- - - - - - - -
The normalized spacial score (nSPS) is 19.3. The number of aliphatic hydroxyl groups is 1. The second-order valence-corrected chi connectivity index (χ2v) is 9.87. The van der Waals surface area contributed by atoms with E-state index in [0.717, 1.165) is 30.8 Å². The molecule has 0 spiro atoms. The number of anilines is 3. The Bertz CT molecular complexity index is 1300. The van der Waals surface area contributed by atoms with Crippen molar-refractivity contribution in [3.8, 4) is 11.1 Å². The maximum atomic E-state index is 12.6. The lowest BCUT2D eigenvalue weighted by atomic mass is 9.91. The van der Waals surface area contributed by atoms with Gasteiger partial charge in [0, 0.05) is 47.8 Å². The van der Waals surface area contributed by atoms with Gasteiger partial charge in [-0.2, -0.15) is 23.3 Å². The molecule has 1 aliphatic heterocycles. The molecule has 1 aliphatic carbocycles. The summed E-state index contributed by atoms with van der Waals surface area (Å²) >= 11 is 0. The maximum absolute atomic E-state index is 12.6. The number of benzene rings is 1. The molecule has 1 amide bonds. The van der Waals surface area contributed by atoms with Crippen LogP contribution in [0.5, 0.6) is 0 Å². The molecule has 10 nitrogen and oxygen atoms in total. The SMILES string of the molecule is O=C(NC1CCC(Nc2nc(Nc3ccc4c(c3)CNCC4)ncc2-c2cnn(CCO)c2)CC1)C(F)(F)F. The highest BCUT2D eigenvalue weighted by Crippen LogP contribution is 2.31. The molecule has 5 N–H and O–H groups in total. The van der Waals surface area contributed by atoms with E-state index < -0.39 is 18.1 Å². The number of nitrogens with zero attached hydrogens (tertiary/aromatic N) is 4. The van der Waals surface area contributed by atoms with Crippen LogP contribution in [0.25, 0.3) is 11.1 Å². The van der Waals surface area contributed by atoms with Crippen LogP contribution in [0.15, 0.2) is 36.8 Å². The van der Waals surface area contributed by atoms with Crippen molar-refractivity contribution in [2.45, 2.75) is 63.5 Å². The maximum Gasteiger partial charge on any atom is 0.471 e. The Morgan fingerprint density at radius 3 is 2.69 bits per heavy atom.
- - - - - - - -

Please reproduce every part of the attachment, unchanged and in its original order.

The normalized spacial score (nSPS) is 19.3. The number of aliphatic hydroxyl groups is 1. The second-order valence-corrected chi connectivity index (χ2v) is 9.87. The van der Waals surface area contributed by atoms with E-state index in [0.717, 1.165) is 30.8 Å². The molecule has 0 spiro atoms. The number of anilines is 3. The Bertz CT molecular complexity index is 1300. The van der Waals surface area contributed by atoms with Crippen molar-refractivity contribution in [3.8, 4) is 11.1 Å². The maximum atomic E-state index is 12.6. The lowest BCUT2D eigenvalue weighted by atomic mass is 9.91. The van der Waals surface area contributed by atoms with Gasteiger partial charge in [0, 0.05) is 47.8 Å². The van der Waals surface area contributed by atoms with Gasteiger partial charge in [-0.2, -0.15) is 23.3 Å². The molecule has 1 aliphatic heterocycles. The molecule has 1 aliphatic carbocycles. The summed E-state index contributed by atoms with van der Waals surface area (Å²) >= 11 is 0. The maximum absolute atomic E-state index is 12.6. The number of benzene rings is 1. The molecule has 1 amide bonds. The van der Waals surface area contributed by atoms with Crippen LogP contribution in [0.5, 0.6) is 0 Å². The molecule has 10 nitrogen and oxygen atoms in total. The SMILES string of the molecule is O=C(NC1CCC(Nc2nc(Nc3ccc4c(c3)CNCC4)ncc2-c2cnn(CCO)c2)CC1)C(F)(F)F. The highest BCUT2D eigenvalue weighted by Crippen LogP contribution is 2.31. The molecule has 5 N–H and O–H groups in total. The van der Waals surface area contributed by atoms with E-state index < -0.39 is 18.1 Å². The number of nitrogens with zero attached hydrogens (tertiary/aromatic N) is 4. The van der Waals surface area contributed by atoms with Crippen LogP contribution in [0.25, 0.3) is 11.1 Å². The van der Waals surface area contributed by atoms with Crippen LogP contribution in [0.15, 0.2) is 36.8 Å². The van der Waals surface area contributed by atoms with Crippen molar-refractivity contribution in [2.45, 2.75) is 63.5 Å². The maximum Gasteiger partial charge on any atom is 0.471 e. The Morgan fingerprint density at radius 3 is 2.69 bits per heavy atom.